Yet, do you think that such political division is creating a constructive political environment and at the end of a line, it helps Moldovan citizens?
What does not kill us makes us stronger. This is a democratic exercise. It is unfortunate that in this case, the presidential institution is focusing more on campaigning for the next parliamentary election instead of focusing on the issues of all Moldovans.
Our president promised to be the president of all Moldovans, even of those who voted against him. We try to work very hard together with his office, in order to identify common approaches and solutions to the issues of the entire country. It is not easy, but we are determined to continue on the path that we have chosen: the path of reforms.
Particular concerns coming from Brussels regard growing Russian influence in the region. Is a strengthened Russian presence influencing citizens directly?
As far as the media are concerned, Russian television is present virtually in every household. It is very difficult to compete because they invested a lot. Their media content, for instance, is very attractive. However, they also manage to squeeze in elements of propaganda.
We do not want to find ourselves catching up with them constantly, as we would lose. Furthermore, we do not want to engage in anti-propaganda.
However, Russian presence is rather essential in another matter: the 5+2 negotiations on Transnistria. Did the EU positively influence ongoing developments or would you suggest that Russian support might have been more concentrated?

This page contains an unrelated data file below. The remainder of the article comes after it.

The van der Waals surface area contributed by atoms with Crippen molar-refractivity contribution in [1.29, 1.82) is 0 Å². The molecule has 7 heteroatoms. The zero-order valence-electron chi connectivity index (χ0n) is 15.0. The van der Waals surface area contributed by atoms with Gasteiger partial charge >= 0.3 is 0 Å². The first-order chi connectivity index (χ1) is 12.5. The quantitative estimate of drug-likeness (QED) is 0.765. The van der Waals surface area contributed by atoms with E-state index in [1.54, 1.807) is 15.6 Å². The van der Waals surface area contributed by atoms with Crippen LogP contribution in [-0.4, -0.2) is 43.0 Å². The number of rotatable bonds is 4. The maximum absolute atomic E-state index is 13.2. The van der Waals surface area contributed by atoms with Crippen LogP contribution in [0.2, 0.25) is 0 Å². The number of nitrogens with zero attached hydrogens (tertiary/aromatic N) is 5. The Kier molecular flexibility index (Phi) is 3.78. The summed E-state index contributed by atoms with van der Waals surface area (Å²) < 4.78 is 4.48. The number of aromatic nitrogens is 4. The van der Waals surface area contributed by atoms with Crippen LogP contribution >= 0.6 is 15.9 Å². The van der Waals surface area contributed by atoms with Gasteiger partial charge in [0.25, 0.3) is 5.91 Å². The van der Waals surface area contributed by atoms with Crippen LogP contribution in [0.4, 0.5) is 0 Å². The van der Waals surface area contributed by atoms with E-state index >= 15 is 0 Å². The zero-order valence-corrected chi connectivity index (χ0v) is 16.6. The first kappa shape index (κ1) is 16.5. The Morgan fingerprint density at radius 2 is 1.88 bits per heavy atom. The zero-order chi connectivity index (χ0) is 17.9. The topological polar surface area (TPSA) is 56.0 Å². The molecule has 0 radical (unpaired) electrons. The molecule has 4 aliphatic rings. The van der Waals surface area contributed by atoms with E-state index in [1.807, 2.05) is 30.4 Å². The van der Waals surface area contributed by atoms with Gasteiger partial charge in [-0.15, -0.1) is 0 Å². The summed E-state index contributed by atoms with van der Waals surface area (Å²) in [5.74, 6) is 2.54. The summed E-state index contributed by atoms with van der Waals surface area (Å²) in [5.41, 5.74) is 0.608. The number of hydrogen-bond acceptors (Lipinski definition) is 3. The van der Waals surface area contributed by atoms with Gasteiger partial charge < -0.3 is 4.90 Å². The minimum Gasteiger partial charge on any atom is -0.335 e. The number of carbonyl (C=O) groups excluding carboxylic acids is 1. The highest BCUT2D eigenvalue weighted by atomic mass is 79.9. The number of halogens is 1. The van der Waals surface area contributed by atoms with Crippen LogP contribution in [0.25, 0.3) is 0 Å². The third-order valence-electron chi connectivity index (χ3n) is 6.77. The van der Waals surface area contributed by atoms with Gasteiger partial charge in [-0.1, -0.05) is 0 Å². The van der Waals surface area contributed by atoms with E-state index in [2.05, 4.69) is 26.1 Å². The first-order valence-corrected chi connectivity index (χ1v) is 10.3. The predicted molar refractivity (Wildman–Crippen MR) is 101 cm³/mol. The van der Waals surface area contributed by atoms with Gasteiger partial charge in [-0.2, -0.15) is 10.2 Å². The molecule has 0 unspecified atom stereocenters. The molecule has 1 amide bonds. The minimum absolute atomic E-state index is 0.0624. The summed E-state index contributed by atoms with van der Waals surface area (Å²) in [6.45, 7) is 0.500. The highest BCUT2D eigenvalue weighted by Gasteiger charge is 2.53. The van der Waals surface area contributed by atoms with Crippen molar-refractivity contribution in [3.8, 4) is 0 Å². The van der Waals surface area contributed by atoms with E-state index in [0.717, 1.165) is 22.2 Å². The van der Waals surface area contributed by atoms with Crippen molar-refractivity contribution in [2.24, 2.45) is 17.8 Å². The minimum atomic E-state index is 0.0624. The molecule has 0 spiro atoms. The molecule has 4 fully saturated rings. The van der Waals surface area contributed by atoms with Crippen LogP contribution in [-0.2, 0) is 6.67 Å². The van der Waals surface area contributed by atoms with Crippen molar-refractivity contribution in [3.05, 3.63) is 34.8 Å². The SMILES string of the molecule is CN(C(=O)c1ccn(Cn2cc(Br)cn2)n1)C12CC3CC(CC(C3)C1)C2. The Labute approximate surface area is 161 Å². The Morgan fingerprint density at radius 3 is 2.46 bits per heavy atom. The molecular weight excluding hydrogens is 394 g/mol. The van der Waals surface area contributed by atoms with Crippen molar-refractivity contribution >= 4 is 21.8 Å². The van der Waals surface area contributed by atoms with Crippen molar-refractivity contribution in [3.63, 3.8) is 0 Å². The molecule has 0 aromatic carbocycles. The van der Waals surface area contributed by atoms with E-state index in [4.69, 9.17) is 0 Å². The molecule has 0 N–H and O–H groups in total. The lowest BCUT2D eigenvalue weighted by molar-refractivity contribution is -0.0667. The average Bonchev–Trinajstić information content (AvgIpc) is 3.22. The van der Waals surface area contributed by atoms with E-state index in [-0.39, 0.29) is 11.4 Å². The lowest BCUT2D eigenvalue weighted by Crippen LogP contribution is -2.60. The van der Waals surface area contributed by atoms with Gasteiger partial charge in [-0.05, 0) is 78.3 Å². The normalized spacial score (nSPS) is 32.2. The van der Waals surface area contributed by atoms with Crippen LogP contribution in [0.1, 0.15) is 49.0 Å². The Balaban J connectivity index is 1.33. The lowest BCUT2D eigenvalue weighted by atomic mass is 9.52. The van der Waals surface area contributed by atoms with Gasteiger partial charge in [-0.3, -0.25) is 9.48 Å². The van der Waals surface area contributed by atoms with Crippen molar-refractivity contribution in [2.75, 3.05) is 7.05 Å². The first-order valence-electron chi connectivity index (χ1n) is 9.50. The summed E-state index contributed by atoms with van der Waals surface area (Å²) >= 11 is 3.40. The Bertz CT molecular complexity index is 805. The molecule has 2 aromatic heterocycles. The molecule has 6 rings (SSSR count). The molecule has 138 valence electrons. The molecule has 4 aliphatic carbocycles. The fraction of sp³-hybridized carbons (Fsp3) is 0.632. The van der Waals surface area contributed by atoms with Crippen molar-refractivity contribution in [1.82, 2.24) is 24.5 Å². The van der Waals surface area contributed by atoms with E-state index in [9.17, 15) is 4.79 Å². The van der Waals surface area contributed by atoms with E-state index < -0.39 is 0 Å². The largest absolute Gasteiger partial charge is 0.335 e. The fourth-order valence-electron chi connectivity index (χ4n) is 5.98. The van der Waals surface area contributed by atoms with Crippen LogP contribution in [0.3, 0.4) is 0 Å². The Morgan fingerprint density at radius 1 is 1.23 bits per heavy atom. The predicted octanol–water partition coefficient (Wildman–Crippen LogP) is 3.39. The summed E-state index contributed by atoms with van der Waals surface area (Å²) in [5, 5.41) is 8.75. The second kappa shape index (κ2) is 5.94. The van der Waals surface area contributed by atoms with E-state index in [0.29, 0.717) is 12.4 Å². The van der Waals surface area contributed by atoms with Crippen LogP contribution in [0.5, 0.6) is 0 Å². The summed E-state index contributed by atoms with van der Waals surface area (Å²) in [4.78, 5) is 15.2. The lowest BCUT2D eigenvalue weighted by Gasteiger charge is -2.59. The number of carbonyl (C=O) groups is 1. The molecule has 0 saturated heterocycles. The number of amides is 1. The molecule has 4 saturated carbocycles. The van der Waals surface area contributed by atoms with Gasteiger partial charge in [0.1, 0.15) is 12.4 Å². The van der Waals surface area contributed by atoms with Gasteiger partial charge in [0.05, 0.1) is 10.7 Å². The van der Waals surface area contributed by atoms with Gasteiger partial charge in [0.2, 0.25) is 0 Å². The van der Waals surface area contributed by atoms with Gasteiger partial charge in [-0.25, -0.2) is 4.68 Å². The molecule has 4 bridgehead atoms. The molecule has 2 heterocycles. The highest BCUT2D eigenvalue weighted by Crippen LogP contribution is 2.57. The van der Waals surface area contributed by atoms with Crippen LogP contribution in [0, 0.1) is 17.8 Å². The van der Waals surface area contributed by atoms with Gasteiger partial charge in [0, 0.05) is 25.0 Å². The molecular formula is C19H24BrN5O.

I do not see any competition in here. We do not want Moldova to become a polygon of a geopolitical experiment and exercises. The government wants the country to become a platform for cooperation and for identifying solutions.
If you look at the territorial conflicts in the post-Soviet area, you will find out that the one in Moldova has all the ingredients to be resolved quite easily. The conflict is not based on ethnic or religious division – it is strictly a political and an artificial conflict. Thus, it has to be settled by political means.
I am convinced that the 5+2 political format is a unique platform as it involves both Russia and Ukraine, the countries that are themselves engaged in a territorial conflict. When it comes to Transnistria, they are part of the same platform.
The negotiations include the OSCE, the EU, and the United States. Therefore we believe that the negotiations created a platform where even Russia can show itself as the one being a part of the solution.
Moldova was recently granted observer status in the Eurasian Union. Could this be a certain pathway where Moldova might be looking further?
Let’s remember that this country is a parliamentary democracy. The constitution suggests that it is the parliament who adopts the guiding lines for both, domestic and foreign policy. And it is the government who is tasked by the parliament to carry them through.
Our tasks and priorities are very clear: we have the Association Agreement with the EU and we remain committed to the engagement of that path. Everything that happens outside of that process has purely populistic and electorate-targeting motive. Most importantly, it does not carry any legal obligations for the country what-so-ever.